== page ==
I am not as qualified as many to speak in this debate, but I remind those who wish to look into the subject further that they should read the 1934 book “Peace with Honour” by Alan Alexander Milne. He had served continuously in the first world war and in the book he wrote the reasons why war should become unacceptable—he argued for pacifism. In 1940, after he had re-enlisted, he wrote a book called “War with Honour”, in which he explained what had gone wrong.
In the middle of the 1934 book, A. A. Milne imagined a situation in which Germany attacks the United Kingdom in 1940. He asked what would happen if Russia said that it would join on our side but set various conditions. We have to understand that people have been thinking about such issues rather more deeply than, from some of the remarks we heard, the Scottish National party—but I want to leave them to one side.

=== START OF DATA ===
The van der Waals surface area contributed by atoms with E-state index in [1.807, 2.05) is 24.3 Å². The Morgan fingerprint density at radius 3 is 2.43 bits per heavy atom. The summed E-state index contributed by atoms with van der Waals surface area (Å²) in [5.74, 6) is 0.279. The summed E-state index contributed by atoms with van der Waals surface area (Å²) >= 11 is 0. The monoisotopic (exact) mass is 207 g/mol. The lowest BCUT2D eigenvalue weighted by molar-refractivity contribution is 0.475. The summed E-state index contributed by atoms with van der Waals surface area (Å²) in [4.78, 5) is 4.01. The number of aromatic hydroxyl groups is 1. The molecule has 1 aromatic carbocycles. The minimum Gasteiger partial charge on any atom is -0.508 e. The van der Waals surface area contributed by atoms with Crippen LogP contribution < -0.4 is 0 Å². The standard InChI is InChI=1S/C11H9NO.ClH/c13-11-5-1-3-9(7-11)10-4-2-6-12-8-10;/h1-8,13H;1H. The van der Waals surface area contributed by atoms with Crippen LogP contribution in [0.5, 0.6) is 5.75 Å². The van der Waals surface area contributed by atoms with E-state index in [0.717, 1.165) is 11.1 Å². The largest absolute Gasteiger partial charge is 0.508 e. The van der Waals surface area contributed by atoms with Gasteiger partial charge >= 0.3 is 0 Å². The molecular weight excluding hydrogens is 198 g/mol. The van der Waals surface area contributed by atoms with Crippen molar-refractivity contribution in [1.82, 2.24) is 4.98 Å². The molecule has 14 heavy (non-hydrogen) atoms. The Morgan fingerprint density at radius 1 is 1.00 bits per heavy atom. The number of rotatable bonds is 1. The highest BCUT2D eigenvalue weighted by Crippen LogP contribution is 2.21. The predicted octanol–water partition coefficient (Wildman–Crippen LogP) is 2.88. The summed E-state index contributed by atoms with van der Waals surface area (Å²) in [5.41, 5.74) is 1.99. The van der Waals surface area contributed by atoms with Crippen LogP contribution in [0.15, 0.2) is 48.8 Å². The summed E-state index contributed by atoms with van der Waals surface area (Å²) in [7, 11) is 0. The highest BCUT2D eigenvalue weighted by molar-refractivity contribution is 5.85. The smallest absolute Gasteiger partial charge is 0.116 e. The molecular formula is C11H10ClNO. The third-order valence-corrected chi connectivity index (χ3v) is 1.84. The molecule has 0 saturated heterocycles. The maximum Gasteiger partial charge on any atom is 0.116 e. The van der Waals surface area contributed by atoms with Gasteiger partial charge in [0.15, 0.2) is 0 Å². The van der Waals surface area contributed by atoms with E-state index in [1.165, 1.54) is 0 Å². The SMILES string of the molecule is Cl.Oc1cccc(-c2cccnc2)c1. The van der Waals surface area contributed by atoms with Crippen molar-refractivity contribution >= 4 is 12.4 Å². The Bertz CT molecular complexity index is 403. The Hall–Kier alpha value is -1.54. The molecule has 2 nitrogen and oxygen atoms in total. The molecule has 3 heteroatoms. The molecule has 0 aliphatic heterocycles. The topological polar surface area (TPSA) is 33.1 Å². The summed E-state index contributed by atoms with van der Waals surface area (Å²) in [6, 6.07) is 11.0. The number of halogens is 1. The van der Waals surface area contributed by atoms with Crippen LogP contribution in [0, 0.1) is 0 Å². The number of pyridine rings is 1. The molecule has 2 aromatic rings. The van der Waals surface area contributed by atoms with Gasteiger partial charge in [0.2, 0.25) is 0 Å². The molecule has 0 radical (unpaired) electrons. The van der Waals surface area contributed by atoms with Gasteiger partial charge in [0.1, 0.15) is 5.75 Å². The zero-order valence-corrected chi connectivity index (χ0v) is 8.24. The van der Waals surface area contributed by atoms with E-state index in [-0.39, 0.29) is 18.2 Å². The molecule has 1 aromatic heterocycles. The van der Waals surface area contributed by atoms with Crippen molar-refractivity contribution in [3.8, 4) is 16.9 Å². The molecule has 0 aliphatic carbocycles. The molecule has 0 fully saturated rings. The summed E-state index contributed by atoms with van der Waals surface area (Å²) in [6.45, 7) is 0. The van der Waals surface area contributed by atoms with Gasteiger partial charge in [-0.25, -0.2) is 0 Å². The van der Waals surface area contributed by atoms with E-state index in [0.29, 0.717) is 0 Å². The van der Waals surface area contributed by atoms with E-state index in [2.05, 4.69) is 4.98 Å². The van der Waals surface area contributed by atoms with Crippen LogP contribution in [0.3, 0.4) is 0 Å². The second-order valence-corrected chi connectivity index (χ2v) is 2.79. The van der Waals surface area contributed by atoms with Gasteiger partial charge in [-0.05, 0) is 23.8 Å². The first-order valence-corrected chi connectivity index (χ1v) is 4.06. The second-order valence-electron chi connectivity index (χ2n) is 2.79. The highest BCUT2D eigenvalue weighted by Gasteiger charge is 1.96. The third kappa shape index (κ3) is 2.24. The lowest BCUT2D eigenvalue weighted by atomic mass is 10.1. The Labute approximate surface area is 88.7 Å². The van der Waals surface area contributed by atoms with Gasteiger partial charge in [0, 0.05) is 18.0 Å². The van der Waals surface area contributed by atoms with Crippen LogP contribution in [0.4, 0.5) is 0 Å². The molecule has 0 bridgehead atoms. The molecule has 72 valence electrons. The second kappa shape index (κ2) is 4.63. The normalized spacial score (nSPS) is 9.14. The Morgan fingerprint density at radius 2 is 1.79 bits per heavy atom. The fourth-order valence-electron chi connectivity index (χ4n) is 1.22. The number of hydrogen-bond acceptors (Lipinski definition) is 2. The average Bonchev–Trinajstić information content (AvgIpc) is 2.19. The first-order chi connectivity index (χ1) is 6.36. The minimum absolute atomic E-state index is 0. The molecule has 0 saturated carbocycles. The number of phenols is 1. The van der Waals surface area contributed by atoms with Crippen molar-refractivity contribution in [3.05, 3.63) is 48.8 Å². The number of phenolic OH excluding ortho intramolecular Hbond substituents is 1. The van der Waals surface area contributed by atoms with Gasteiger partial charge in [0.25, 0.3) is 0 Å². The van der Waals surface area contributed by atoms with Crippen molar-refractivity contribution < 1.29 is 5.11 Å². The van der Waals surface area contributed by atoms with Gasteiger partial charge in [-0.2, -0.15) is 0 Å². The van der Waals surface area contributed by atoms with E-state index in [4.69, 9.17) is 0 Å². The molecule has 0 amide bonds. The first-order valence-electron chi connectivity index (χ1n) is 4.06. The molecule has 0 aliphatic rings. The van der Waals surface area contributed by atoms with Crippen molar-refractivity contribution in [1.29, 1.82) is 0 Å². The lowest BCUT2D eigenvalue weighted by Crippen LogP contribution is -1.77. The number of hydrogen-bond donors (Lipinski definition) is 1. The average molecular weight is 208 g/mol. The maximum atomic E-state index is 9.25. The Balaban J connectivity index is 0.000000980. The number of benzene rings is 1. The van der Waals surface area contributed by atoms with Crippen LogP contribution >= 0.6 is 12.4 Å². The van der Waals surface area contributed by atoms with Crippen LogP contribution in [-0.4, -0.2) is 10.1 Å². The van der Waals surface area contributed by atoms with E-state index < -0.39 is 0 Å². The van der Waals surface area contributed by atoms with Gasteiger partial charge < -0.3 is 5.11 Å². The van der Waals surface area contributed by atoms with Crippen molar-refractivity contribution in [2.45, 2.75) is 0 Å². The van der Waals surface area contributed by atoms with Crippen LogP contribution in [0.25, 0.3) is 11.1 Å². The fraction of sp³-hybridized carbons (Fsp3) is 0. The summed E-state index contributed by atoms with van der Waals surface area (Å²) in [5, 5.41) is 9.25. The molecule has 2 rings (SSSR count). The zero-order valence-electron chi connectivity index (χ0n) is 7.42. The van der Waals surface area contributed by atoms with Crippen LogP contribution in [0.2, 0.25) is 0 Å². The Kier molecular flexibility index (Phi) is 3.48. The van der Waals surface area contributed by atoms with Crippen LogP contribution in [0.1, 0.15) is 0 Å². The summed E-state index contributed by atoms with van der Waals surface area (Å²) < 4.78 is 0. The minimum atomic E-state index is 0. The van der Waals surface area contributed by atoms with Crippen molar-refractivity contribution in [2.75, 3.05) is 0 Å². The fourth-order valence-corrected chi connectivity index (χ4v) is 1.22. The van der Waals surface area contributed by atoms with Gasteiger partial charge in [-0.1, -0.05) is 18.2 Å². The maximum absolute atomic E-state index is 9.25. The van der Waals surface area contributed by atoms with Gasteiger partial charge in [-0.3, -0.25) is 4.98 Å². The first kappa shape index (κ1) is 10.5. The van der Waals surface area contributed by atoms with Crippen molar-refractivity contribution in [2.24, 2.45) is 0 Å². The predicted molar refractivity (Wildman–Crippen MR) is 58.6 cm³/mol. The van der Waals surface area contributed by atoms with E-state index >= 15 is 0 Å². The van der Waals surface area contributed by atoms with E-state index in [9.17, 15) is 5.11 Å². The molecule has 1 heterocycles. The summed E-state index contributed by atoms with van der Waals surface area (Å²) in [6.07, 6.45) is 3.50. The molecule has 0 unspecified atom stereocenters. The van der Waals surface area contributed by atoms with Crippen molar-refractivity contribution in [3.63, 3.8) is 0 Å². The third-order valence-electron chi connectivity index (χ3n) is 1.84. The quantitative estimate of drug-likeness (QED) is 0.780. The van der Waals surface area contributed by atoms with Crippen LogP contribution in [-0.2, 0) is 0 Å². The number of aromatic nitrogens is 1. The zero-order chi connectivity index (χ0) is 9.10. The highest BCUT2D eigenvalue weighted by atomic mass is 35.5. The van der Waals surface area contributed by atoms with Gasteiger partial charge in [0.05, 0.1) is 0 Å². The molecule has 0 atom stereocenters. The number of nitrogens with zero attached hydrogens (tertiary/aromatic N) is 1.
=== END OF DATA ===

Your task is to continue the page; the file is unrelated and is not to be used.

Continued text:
I will move on to the other great person who could deal with the constitutional, policy and moral principles of nuclear deterrence: Sir Michael Quinlan. He was permanent secretary at the Department of Employment when I served there as a junior Minister. He then moved back to the Ministry of Defence, which was his real home.
While working for Government and before he got moved to the Treasury in 1980 or ’81, he wrote some words that were not known to be his at the time:
“Our task now is to devise a system for living in peace and freedom while ensuring that nuclear weapons are never used, either to destroy or to blackmail.”
No one has yet made a serious case that our abolition of the continuous at-sea deterrent would do much to reduce the possibility of blackmail or the risk of destruction.